It was quite a morning on Morning Joe in the wake of Georgia turning blue, but that doesn't mean there wasn't time for Joe Scarborough to shoehorn a little Alabama football talk into the rundown. And it didn't seem forced given the glow of DeVonta Smith's Heisman Trophy victory — the first from someone outside the Quarterback-Running Back sphere since Charles Woodson in 1997.
Mike Barnicle, who can be counted on for a solid baseball take as regularly as incisive political commentary, inadvertently placed the Michigan cornerback back in the late-1960s.
To err is human. Who among us hasn't botched a fact or had a slip of the tongue?
This did get us thinking, though. Just how dominant would have Woodson been had the played for Bo Schembechler? Or would his value been greatly reduced because offenses were more run-dominant back then? Would he have been given the chance to ply his talents on the offensive side of the ball, which he couldn't have won the trophy without?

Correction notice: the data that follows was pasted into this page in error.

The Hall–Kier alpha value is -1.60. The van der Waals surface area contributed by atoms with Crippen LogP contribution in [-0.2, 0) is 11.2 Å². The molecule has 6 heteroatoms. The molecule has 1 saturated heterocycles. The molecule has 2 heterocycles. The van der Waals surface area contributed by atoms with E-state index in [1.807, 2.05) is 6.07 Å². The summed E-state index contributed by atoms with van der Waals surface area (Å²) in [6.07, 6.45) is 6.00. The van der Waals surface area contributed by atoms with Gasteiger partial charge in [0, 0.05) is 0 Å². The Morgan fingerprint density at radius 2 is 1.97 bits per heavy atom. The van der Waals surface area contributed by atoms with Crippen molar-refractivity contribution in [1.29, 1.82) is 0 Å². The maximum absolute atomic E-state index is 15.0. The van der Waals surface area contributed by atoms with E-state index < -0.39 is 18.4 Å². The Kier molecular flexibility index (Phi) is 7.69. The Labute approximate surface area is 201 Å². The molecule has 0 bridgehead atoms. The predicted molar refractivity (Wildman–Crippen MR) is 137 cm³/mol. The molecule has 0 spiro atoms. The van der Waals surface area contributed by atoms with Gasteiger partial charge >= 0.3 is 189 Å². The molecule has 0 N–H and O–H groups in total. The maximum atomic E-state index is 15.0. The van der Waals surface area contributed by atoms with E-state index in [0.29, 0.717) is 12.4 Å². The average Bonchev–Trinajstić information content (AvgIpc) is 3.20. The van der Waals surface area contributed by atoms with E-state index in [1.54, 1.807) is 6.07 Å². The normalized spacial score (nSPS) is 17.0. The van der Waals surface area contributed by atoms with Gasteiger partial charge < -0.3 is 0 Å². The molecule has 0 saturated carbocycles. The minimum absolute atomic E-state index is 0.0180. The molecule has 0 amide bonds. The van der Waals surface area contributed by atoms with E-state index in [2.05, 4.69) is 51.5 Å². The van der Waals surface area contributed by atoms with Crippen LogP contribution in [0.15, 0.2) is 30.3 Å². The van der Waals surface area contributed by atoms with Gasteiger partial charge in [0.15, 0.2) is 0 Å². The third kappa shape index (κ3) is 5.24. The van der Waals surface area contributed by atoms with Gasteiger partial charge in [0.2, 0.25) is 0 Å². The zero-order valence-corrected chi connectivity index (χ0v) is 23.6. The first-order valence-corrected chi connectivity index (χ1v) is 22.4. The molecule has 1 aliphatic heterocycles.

Continuing this daydream, imagine Smith playing in Woodson's time. What type of numbers would he have put up? Before you answer "all of them," consider that Randy Moss finished fourth in Heisman voting his year after dominating opponents while at Marshall and wearing those cool black-and-white-striped socks.
Moss hauled in 96 passes for an absurd 1,820 yards and 26 touchdowns in 1997. Smith, by contrast, caught 105 for 1,641 and 20 scores this campaign. Without a time machine, we're left to conclude both of these guys are really good.
But the bigger conclusion may be just how talent-rich that 1997 season was. Woodson more than earned his bauble with otherwordly play. Peyton Manning and Ryan Leaf, who finished second and third, were also quite unstoppable. Curtis Enis, who rounded out the Top 5, had about the funniest name a then-13-year-old me could imagine.